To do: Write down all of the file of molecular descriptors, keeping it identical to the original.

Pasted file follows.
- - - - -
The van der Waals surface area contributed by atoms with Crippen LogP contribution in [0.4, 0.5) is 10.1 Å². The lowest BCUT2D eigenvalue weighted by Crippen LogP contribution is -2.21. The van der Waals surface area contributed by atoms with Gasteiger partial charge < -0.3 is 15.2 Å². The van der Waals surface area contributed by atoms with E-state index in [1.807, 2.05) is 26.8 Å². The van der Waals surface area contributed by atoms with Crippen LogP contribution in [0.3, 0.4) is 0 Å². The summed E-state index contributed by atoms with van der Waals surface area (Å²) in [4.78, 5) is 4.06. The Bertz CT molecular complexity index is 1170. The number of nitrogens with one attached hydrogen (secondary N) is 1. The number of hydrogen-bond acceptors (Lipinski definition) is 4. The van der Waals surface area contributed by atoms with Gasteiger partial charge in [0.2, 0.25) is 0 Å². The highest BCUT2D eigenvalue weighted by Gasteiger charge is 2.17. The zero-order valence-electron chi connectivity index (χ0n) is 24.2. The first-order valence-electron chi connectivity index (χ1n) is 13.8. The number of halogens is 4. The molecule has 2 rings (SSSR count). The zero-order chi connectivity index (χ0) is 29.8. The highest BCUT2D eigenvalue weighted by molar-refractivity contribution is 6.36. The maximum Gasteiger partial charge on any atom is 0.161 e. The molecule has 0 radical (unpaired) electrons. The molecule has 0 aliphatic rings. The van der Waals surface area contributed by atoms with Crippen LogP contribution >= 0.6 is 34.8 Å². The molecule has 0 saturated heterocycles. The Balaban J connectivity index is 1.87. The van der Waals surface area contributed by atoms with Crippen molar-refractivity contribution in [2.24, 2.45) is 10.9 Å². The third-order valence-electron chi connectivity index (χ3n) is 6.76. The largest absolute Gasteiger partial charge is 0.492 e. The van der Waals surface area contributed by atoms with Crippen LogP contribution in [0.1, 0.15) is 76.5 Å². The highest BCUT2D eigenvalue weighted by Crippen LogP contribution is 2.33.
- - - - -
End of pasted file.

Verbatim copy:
The van der Waals surface area contributed by atoms with Crippen LogP contribution in [0.4, 0.5) is 10.1 Å². The lowest BCUT2D eigenvalue weighted by Crippen LogP contribution is -2.21. The van der Waals surface area contributed by atoms with Gasteiger partial charge < -0.3 is 15.2 Å². The van der Waals surface area contributed by atoms with E-state index in [1.807, 2.05) is 26.8 Å². The van der Waals surface area contributed by atoms with Crippen LogP contribution in [0.3, 0.4) is 0 Å². The summed E-state index contributed by atoms with van der Waals surface area (Å²) in [4.78, 5) is 4.06. The Bertz CT molecular complexity index is 1170. The number of nitrogens with one attached hydrogen (secondary N) is 1. The number of hydrogen-bond acceptors (Lipinski definition) is 4. The van der Waals surface area contributed by atoms with Gasteiger partial charge in [0.2, 0.25) is 0 Å². The highest BCUT2D eigenvalue weighted by Gasteiger charge is 2.17. The zero-order valence-electron chi connectivity index (χ0n) is 24.2. The first-order valence-electron chi connectivity index (χ1n) is 13.8. The number of halogens is 4. The molecule has 2 rings (SSSR count). The zero-order chi connectivity index (χ0) is 29.8. The highest BCUT2D eigenvalue weighted by molar-refractivity contribution is 6.36. The maximum Gasteiger partial charge on any atom is 0.161 e. The molecule has 0 radical (unpaired) electrons. The molecule has 0 aliphatic rings. The van der Waals surface area contributed by atoms with Crippen LogP contribution >= 0.6 is 34.8 Å². The molecule has 0 saturated heterocycles. The Balaban J connectivity index is 1.87. The van der Waals surface area contributed by atoms with Crippen molar-refractivity contribution in [2.24, 2.45) is 10.9 Å². The third-order valence-electron chi connectivity index (χ3n) is 6.76. The largest absolute Gasteiger partial charge is 0.492 e. The van der Waals surface area contributed by atoms with Crippen LogP contribution in [0.1, 0.15) is 76.5 Å². The highest BCUT2D eigenvalue weighted by Crippen LogP contribution is 2.33.